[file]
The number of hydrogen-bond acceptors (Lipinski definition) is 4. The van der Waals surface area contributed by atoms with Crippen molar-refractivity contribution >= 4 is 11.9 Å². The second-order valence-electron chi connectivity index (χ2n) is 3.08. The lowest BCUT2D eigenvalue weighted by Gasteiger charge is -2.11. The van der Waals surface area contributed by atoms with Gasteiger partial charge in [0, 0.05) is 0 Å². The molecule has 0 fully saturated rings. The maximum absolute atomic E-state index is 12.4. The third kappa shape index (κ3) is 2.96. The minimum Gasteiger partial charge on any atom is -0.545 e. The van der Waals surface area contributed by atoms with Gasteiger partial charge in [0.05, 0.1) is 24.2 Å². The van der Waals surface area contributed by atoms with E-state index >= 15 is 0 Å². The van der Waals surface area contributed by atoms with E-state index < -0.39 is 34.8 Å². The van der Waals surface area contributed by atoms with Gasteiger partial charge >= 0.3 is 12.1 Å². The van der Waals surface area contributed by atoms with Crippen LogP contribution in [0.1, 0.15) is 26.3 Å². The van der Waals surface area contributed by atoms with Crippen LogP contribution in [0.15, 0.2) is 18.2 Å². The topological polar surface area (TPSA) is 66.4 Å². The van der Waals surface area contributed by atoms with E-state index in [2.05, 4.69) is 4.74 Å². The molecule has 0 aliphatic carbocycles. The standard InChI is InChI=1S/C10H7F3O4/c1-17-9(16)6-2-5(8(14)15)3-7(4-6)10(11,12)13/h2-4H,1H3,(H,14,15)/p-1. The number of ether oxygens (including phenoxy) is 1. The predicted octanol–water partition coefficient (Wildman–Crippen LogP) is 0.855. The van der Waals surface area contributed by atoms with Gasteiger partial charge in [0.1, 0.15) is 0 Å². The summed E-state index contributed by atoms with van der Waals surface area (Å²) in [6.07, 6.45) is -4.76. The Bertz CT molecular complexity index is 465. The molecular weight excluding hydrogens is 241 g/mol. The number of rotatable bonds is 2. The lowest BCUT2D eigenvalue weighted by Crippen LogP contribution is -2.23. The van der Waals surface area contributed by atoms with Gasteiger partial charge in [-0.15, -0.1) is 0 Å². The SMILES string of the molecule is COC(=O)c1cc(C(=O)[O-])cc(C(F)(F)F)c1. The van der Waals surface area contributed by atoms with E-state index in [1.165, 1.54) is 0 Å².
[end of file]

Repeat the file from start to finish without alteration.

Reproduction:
The number of hydrogen-bond acceptors (Lipinski definition) is 4. The van der Waals surface area contributed by atoms with Crippen molar-refractivity contribution >= 4 is 11.9 Å². The second-order valence-electron chi connectivity index (χ2n) is 3.08. The lowest BCUT2D eigenvalue weighted by Gasteiger charge is -2.11. The van der Waals surface area contributed by atoms with Gasteiger partial charge in [0, 0.05) is 0 Å². The molecule has 0 fully saturated rings. The maximum absolute atomic E-state index is 12.4. The third kappa shape index (κ3) is 2.96. The minimum Gasteiger partial charge on any atom is -0.545 e. The van der Waals surface area contributed by atoms with Gasteiger partial charge in [0.05, 0.1) is 24.2 Å². The van der Waals surface area contributed by atoms with E-state index >= 15 is 0 Å². The van der Waals surface area contributed by atoms with E-state index < -0.39 is 34.8 Å². The van der Waals surface area contributed by atoms with Gasteiger partial charge >= 0.3 is 12.1 Å². The van der Waals surface area contributed by atoms with Crippen LogP contribution in [0.1, 0.15) is 26.3 Å². The van der Waals surface area contributed by atoms with Crippen LogP contribution in [0.15, 0.2) is 18.2 Å². The topological polar surface area (TPSA) is 66.4 Å². The van der Waals surface area contributed by atoms with E-state index in [2.05, 4.69) is 4.74 Å². The molecule has 0 aliphatic carbocycles. The standard InChI is InChI=1S/C10H7F3O4/c1-17-9(16)6-2-5(8(14)15)3-7(4-6)10(11,12)13/h2-4H,1H3,(H,14,15)/p-1. The number of ether oxygens (including phenoxy) is 1. The predicted octanol–water partition coefficient (Wildman–Crippen LogP) is 0.855. The van der Waals surface area contributed by atoms with Gasteiger partial charge in [0.1, 0.15) is 0 Å². The summed E-state index contributed by atoms with van der Waals surface area (Å²) in [6.07, 6.45) is -4.76. The Bertz CT molecular complexity index is 465. The molecular weight excluding hydrogens is 241 g/mol. The number of rotatable bonds is 2. The lowest BCUT2D eigenvalue weighted by Crippen LogP contribution is -2.23. The van der Waals surface area contributed by atoms with Gasteiger partial charge in [-0.15, -0.1) is 0 Å². The SMILES string of the molecule is COC(=O)c1cc(C(=O)[O-])cc(C(F)(F)F)c1. The van der Waals surface area contributed by atoms with E-state index in [1.165, 1.54) is 0 Å².